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Fitness Boxing: A Contender for a Great Workout

Get ready for cardio with benefits – including a brain boost 


Twice a week, I wrap each hand, put on my boxing gloves and do my best to float like a butterfly, sting like a bee. At 65, I don’t spar in a ring or pursue competitive boxing. And I don’t want anyone punching me or risk physically hurting someone else. Instead, I practice fitness boxing, working with my personal trainer, Bishoy Gendy, punching out a 30-50 minute aerobic workout comprised of a seemingly endless number of combinations of jab-cross-hook-uppercut-weave.

My targets are the protective padded mitts (also called focus mitts) Bishoy wears as he calls out the combos, corrects my technique, urges me on. I typically clock in between 1,000 and 1,500 punches per session, without knocking anyone out — including myself. And when I finish, I feel the kind of cardio high that runners (like my husband) feel.

I first tried fitness boxing 3 1/2 years ago, courtesy of a free training session at my gym, which I signed up for out of curiosity.  More than curious, actually: not only had I been a fan of Muhammad Ali, I also remembered all too well the many times, as a kid, when my two big brothers would beat me up, leaving me hurt and humiliated. I shouldn’t have been at all surprised by how empowering it felt to put on those gloves and learn how to hit those padded mitts Bishoy holds up as targets for me.

I’ve found fitness boxing a fantastic way to let go of stress and frustration — to expend that pent-up energy safely. As Ingrid Tarjan, a personal trainer and yoga instructor at Equinox in New York, put it, “When else do we have permission to hit something?”

The Challenge of Fitness Boxing

Fitness boxing comes with a learning curve. Throwing a punch, I discovered, isn’t about flailing your arms, but putting your entire body and breath into it, rotating your torso, pushing off from your feet, coordinating hands and body and brain all at once. I welcomed the challenge.

I had been looking for a cardio component to add to my strength-training routine, and in the complexity of fitness boxing, I found an activity that could keep my mind engaged in a way that the monotony of the treadmill, stationary bicycle or other machines never could. I think of my fitness boxing workouts as cardio with benefits — of the aerobic, strength and cognitive variety.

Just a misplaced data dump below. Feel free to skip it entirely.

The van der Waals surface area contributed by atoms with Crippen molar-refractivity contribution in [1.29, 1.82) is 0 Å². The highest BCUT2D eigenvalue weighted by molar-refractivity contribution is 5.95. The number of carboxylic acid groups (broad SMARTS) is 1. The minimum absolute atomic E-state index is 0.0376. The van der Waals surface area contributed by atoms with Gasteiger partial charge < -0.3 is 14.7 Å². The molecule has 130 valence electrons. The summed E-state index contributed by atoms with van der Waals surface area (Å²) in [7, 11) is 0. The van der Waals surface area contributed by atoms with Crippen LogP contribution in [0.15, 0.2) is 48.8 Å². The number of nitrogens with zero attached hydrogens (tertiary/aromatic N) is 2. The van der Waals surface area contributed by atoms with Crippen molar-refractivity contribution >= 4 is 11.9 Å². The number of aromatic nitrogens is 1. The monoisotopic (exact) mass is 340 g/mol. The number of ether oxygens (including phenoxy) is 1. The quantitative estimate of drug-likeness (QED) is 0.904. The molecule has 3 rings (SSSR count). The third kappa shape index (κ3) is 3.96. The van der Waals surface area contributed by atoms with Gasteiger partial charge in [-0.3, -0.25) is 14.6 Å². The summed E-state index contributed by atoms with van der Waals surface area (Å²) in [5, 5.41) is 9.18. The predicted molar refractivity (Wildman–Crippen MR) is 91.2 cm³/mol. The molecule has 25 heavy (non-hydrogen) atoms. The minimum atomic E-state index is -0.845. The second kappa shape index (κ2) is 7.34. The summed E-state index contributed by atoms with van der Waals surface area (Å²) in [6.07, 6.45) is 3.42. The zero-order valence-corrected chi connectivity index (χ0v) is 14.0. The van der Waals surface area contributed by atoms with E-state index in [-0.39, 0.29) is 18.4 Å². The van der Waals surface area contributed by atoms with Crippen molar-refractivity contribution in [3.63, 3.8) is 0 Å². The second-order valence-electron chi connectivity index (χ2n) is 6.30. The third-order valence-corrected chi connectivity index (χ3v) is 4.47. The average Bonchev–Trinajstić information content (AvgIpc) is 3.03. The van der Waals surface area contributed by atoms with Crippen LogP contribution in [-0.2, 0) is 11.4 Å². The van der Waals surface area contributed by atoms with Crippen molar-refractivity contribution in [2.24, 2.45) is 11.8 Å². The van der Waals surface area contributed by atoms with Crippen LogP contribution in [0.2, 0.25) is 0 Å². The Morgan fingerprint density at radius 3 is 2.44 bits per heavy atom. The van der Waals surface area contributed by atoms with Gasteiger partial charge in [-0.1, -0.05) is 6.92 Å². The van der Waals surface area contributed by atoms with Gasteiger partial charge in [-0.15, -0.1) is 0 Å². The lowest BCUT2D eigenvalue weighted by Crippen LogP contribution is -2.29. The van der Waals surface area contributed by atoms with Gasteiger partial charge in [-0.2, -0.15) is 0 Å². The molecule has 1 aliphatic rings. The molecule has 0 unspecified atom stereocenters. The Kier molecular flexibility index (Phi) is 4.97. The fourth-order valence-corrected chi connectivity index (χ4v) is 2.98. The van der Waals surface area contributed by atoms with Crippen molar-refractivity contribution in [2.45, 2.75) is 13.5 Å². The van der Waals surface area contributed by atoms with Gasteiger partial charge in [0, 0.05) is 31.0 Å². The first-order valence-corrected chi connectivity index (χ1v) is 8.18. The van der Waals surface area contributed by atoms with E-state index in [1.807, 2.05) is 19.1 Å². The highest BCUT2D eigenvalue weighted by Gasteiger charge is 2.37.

Those factors might also be contributing to fitness boxing’s renewed popularity.  One example is the major investment Equinox made in Rumble, which focuses on boxing-inspired group fitness. Classes are 45 minutes in length; one class is $34 and multiple class packages are available. In recent years, a number of additional boxing gyms and chains have also opened around the country.

“Boxing has always been around, but I have noticed that more people are picking up boxing workouts and it seems to be coming back into vogue,” says Pete McCall, an American Council on Exercise-certified personal trainer based in San Diego, who has been coaching fitness boxing workouts for 15 years. “I think as people get tired of one type of exercise they go to another.” Many gyms also offer fitness boxing group classes.

Helping Mind and Body

Matt Natanson, an orthopedic clinical specialist and physical therapist at Boston’s Brigham and Women’s Hospital, cites a whole list of the ways in which fitness boxing can help mind and body:

  • Engaging your whole body builds strength and flexibility.
  • Having to focus on targeting a punch to land in the right spot helps eye-hand coordination.
  • Keeping on your feet and moving around also helps balance and stability.
  • Fitness boxing’s built-in resemblance to interval training — a few minutes of intense activity (in my training, up to about 300 or 400 punches), followed by a short break, and repeat — can yield additional pluses by preparing your body to expend a short burst of high intensity energy (to climb a steep set of stairs, for instance, or run to catch a bus) and then quickly recover.

For those among the 50-and-over set, McCall views the cognitive benefits as particularly important. “Learning something different, picking up a new activity, stretches the plasticity of your brain in new ways,” he said. So, taking in and practicing those new punching combinations and movements can create new neural pathways in the brain.

Putting Safety First

As with any physical activity, the key is doing it safely. If you’re just starting a fitness program for the first time, check in with your doctor. Most important, even before you don boxing gloves, make sure you wrap your hands (my washable hand wraps are bright pink) to protect the bones in your hands and your wrist from injury.

Learning proper technique is also essential, McCall said, because “if you’re not connecting properly you can injure a wrist, elbow or shoulder.” Even with proper technique, be careful.  For instance, I stay away from my gym’s heavy hanging punching bag because, as my trainer warns me, it’s so solid and unyielding that it very well could cause strain or sprain or injury.

Natanson recommends that women over 50 talk to their doctors about osteoporosis or osteoarthritis concerns.  Even though hand wraps and gloves provide padding, the constant impact of hitting may be too risky.  “You have to be smart about listening to your body and any problem areas,” he said. After all, the goal is to get fit — not unintentionally knock yourself out.

By Diane Cole
Diane Cole writes for many publications, including The Wall Street Journal, NPR online, Psychology Today, and The Jewish Week, and is the book columnist for The Psychotherapy Networker. She is the author of the memoir After Great Pain: A New Life Emerges.

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